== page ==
News | Cardiovascular Surgery | May 02, 2017

ERACS Session Highlights Need for Standardized Best Practices in Cardiac Surgery

Organizing session hosted by recently formed nonprofit discusses innovative ways to improve outcomes and lower costs

ERACS Session Highlights Need for Standardized Best Practices in Cardiac Surgery

May 2, 2017 — The recently formed group Enhanced Recovery After Cardiac Surgery (ERACS) hosted an organizing session in Boston on April 29 to address the need to standardize best practices in cardiac surgery. The session, titled “ERACS: Best Practices, Cost-Effective Initiative,” featured a consortium of forward-thinking leaders in cardiac surgery joining together as other specialties have done through their Enhanced Recovery After Surgery (ERAS) programs.  

The initiative was led by Daniel Engelman, M.D., interim chief of cardiac surgery and medical director of heart, vascular and critical care services at Baystate Medical Center, Springfield, Mass.

“In an era of value-based healthcare and mandated bundles, it is essential to bring together evidenced-based approaches that can improve healthcare outcomes while controlling costs,” said Engelman. “Our goal is to publish clinical guidelines and expert consensus documents to standardize best practices and improve postoperative cardiac surgical care.”

The organizing committee included:

  • Louis Perrault, M.D., Ph.D., chief of cardiac surgery at the Montreal Heart Institute, Montreal, Canada;
  • Eric Roselli, M.D., director of the Aorta Center at Cleveland Clinic;
  • V. Seenu Reddy, M.D., Centennial Heart & Vascular Center, Nashville, Tenn.;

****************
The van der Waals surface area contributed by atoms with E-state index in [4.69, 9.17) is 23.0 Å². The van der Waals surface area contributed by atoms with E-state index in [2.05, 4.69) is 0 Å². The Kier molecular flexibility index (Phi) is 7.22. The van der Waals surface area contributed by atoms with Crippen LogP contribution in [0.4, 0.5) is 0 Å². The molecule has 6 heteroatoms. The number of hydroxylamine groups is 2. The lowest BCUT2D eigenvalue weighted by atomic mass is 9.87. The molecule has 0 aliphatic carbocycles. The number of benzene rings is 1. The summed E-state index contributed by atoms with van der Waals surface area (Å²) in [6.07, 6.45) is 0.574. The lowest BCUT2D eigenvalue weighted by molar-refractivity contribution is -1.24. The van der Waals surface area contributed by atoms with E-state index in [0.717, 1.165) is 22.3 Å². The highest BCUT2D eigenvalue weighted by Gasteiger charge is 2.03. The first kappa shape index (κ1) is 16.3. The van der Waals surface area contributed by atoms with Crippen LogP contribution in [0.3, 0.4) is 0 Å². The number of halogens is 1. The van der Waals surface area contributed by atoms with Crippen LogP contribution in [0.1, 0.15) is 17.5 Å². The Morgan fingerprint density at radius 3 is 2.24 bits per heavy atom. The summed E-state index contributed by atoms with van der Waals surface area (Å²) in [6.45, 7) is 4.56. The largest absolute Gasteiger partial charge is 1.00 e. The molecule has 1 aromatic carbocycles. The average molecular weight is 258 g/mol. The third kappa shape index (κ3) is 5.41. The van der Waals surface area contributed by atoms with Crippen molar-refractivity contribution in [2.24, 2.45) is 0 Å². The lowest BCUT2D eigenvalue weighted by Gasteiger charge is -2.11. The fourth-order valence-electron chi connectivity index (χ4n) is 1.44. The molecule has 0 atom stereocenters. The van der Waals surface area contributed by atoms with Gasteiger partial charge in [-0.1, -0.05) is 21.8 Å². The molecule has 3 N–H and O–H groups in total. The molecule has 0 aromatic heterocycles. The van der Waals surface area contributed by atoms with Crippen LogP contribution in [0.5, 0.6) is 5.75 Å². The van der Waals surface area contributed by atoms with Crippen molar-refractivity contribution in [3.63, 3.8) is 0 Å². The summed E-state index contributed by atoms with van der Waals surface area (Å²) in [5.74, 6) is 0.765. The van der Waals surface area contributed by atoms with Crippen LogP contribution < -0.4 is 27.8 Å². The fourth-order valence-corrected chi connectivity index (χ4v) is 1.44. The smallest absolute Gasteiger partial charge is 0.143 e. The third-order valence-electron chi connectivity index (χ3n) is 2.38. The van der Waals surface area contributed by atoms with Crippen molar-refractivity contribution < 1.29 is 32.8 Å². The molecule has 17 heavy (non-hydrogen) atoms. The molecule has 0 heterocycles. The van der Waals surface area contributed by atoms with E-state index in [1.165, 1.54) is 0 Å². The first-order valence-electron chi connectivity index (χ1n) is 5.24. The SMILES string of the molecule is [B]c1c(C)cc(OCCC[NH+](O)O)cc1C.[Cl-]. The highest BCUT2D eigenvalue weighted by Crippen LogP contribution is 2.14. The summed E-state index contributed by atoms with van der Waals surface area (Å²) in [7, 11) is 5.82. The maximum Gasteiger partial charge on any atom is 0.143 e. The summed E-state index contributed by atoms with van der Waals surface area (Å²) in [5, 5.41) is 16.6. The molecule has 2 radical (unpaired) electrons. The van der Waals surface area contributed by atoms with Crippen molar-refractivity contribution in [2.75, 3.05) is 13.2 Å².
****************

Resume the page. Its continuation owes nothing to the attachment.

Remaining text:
• Marc Gerdisch, M.D., chief of CT surgery at St. Francis Heart Center, Indianapolis; and
  • Edward Boyle, M.D., St. Charles Medical Center, Bend, Ore.

Addressing the fact that surgeons have long sought to develop protocols to speed recovery of their patients after surgery, the symposium kicked off with a historical review by Engelman, who pioneered the first ‘Fast-track’ recovery pathways for cardiac surgery patients in the 1990s.

“There is a fundamental shift underway in medicine towards value, and obtaining the best possible care for the least price,” said Engelman. “We are building on past successes, utilizing a multitude of new technologies and protocols that reduce complications and length of stay, and provide a better patient experience at a lower cost.”

Some of the newer approaches that were considered at the meeting included new techniques for rigid fixation of the sternum, active clearance methods to prevent retained shed mediastinal blood, use of biomarkers to prevent acute kidney injury, methods to minimize opioid use, and novel approaches to reduce postoperative atrial fibrillation and delirium.

“Past ‘Fast-track’ efforts have largely focused on rapid removal from assisted ventilation and early mobilization,” added Engelman. “Our goal was to look at the next level of available protocols, pharmaceuticals and technologies that would improve long-term outcomes and decrease complications and readmissions. This highly specialized group of world class cardiac surgeons presented novel and innovative cost-effective approaches to postoperative care, ensuring that they provide the greatest value to their patients.”

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